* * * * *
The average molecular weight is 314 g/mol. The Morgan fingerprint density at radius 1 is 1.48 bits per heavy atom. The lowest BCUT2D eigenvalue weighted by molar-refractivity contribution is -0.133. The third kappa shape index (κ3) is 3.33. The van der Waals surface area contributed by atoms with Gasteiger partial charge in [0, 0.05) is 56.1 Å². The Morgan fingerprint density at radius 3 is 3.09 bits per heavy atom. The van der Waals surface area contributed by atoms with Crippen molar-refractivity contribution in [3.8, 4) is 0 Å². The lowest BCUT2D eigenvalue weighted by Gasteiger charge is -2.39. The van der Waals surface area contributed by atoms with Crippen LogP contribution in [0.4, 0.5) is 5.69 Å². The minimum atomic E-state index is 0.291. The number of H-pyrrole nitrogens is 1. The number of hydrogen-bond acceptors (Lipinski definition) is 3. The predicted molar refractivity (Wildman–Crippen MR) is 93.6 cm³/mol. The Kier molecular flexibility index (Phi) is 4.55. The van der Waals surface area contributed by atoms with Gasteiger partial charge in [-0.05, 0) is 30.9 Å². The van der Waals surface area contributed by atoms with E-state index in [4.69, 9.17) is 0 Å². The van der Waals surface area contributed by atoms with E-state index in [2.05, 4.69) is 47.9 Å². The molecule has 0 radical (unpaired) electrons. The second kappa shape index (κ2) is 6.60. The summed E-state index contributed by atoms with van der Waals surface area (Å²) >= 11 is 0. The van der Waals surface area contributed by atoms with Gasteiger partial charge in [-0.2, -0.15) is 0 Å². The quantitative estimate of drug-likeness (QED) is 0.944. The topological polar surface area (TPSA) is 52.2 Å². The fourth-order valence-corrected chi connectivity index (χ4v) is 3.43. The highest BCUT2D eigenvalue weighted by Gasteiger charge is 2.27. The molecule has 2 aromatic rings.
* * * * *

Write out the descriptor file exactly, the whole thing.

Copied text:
The average molecular weight is 314 g/mol. The Morgan fingerprint density at radius 1 is 1.48 bits per heavy atom. The lowest BCUT2D eigenvalue weighted by molar-refractivity contribution is -0.133. The third kappa shape index (κ3) is 3.33. The van der Waals surface area contributed by atoms with Gasteiger partial charge in [0, 0.05) is 56.1 Å². The Morgan fingerprint density at radius 3 is 3.09 bits per heavy atom. The van der Waals surface area contributed by atoms with Crippen molar-refractivity contribution in [3.8, 4) is 0 Å². The lowest BCUT2D eigenvalue weighted by Gasteiger charge is -2.39. The van der Waals surface area contributed by atoms with Crippen LogP contribution in [0.4, 0.5) is 5.69 Å². The minimum atomic E-state index is 0.291. The number of H-pyrrole nitrogens is 1. The number of hydrogen-bond acceptors (Lipinski definition) is 3. The predicted molar refractivity (Wildman–Crippen MR) is 93.6 cm³/mol. The Kier molecular flexibility index (Phi) is 4.55. The van der Waals surface area contributed by atoms with Gasteiger partial charge in [-0.05, 0) is 30.9 Å². The van der Waals surface area contributed by atoms with E-state index in [4.69, 9.17) is 0 Å². The van der Waals surface area contributed by atoms with E-state index in [2.05, 4.69) is 47.9 Å². The molecule has 0 radical (unpaired) electrons. The second kappa shape index (κ2) is 6.60. The summed E-state index contributed by atoms with van der Waals surface area (Å²) >= 11 is 0. The van der Waals surface area contributed by atoms with Gasteiger partial charge in [-0.2, -0.15) is 0 Å². The quantitative estimate of drug-likeness (QED) is 0.944. The topological polar surface area (TPSA) is 52.2 Å². The fourth-order valence-corrected chi connectivity index (χ4v) is 3.43. The highest BCUT2D eigenvalue weighted by Gasteiger charge is 2.27. The molecule has 2 aromatic rings.